Pesticide-Related Autism: Possible Solution, say researchers

Finally some hopeful news to mitigate the risk of pesticides for pregnant women.  Researchers studying pesticide-related autism risks have discovered that folic acid just might mitigate the risk of children developing autism from exposure to pesticides from the food and environment.

 


 

Folic acid may mitigate autism risk from pesticides

Researchers have shown that mothers who take recommended amounts of folic acid around conception might reduce their children’s pesticide-related autism risk.

Researchers at UC Davis and other institutions have shown that mothers who take recommended amounts of folic acid around conception might reduce their children’s pesticide-related autism risk.

“Folate plays a critical role in DNA methylation (a process by which genes are turned off or on), as well as in DNA repair and synthesis. These are all really important during periods of rapid growth when there are lots of cells dividing, as in a developing fetus. Adding folic acid might be helping out in a number of these genomic functions.”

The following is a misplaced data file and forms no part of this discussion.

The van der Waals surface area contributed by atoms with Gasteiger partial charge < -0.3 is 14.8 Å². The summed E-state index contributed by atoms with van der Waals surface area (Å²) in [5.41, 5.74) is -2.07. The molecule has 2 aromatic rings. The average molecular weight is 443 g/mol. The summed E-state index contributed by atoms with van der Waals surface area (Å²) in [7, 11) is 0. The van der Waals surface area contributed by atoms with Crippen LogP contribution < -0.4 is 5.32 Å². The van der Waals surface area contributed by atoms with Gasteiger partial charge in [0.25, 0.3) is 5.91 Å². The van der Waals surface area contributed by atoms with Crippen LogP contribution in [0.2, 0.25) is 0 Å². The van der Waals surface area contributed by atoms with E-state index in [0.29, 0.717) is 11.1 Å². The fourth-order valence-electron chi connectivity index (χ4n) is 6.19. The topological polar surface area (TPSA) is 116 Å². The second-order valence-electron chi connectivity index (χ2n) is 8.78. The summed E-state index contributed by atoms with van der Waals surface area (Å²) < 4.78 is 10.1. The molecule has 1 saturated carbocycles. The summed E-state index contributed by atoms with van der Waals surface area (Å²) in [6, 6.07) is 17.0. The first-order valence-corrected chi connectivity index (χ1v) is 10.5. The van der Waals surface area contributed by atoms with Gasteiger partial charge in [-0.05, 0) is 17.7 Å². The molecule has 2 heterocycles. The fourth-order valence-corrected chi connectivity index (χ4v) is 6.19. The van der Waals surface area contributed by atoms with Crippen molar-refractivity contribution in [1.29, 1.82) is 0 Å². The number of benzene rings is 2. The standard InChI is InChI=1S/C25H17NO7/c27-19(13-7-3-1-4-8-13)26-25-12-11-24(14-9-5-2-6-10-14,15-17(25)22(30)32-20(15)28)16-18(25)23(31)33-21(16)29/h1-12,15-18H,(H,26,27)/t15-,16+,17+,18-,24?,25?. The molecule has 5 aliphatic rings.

–Dr. Rebecca J. Schmidt, primary researcher and assistant professor, Department of Public Health Science

In the study, children whose mothers took 800 or more micrograms of folic acid (the amount in most prenatal vitamins) had a significantly lower risk of developing autism spectrum disorder (ASD) — even when their mothers were exposed to household or agricultural pesticides associated with increased risk.

“Mothers [to be] should try to avoid pesticides. But if they live near agriculture, where pesticides can blow in, [recommended amounts of folic acid] might be a way to counter those effects.”

-Dr. Rebecca J. Schmidt, primary researcher and assistant professor, Department of Public Health Science

While folic acid did reduce the associated risk of a child developing autism, it did not entirely eliminate it.


 

Journal reference: Combined Prenatal Pesticide Exposure and Folic Acid Intake in Relation to Autism Spectrum Disorder

Rebecca J. Schmidt, Vladimir Kogan, Janie F. Shelton, Lora Delwiche, Robin L. Hansen, Sally Ozonoff, Claudia C. Ma, Erin C. McCanlies, Deborah H. Bennett, Irva Hertz-Picciotto, Daniel J. Tancredi, and Heather E. Volk

Environmental Health Perspectives, September 2017 | Volume 125 | Issue 9 | doi:10.1289/EHP604